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Cathay Pacific returns to profit


A Cathay Pacific check-in counter at an airport in Hong Kong. Agence France-Presse

SINGAPORE: Hong Kong’s Cathay Pacific Airways reported a HK$2.35 billion ($299.37 million) annual profit after two years of losses, as it benefited from rising airfares and a turnaround plan designed to lower costs and boost revenue.

The airline, however, said the outlook for 2019 was expected to remain challenging due to geopolitical discord and global trade tensions dampening passenger and cargo demand and intense competition, particularly on long-haul routes in economy class.

The result for the year ended Dec.31, aided also by out-of-the-money fuel hedges rolling off, was in line with Cathay’s guidance for HK$2.3 billion profit issued on Feb. 20.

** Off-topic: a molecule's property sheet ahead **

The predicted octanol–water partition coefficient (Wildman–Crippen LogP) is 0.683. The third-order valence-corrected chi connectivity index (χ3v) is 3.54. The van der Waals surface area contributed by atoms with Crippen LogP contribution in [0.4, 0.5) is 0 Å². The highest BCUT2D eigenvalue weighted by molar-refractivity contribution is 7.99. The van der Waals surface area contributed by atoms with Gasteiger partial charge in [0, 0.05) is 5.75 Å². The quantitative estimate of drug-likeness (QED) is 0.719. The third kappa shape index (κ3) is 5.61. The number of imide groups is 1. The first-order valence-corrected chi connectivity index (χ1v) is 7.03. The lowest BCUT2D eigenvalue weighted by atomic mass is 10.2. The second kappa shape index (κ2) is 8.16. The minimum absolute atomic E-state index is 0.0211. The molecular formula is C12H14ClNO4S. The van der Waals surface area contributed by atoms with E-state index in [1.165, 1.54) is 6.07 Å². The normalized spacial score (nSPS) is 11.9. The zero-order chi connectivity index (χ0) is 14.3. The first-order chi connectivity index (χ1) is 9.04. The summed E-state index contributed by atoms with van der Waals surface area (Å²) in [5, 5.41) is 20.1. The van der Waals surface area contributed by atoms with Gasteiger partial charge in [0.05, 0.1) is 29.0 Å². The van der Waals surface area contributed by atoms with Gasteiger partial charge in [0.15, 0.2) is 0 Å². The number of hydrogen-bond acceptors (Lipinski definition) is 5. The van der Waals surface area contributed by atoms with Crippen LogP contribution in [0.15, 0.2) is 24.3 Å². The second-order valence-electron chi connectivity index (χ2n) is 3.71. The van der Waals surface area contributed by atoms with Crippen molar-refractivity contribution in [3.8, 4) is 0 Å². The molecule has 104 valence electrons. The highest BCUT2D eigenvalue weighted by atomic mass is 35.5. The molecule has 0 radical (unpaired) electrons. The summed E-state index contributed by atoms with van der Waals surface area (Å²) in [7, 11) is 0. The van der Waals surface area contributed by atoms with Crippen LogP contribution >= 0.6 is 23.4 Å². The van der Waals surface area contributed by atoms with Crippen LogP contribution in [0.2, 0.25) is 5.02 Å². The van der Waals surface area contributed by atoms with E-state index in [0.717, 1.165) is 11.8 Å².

Its projection was more than double analyst estimates at the time and sent shares soaring 9 per cent on the day. The airline lost HK$1.25 billion in 2017.

Cathay reported HK$111 billion in revenue in 2018, up 14.2 per cent from the prior year, driven by its passenger and cargo businesses.

This year, Cathay plans to “compete hard” by extending its route network to destinations not currently served from Hong Kong, increasing frequencies on its most popular routes and operating more fuel-efficient aircraft, Chairman John Slosar said in a statement. Since launching its revamp programme in 2017, Cathay’s initiatives have included cutting jobs at its head office and overseas ports, adding more economy class seats to older Boeing 777 jets and hedging fuel for shorter periods.

The airline has hedged around 30 per cent of its fuel for 2019 at prices of between around $62 and $70 per barrel. Global crude prices are currently at around $67 per barrel.

As one of the world’s largest cargo airlines, Cathay last year benefited from an improving freight market. However, in January it reported a 5.2 per cent fall in cargo traffic, with the pre-Chinese New Year rush not as strong as last year.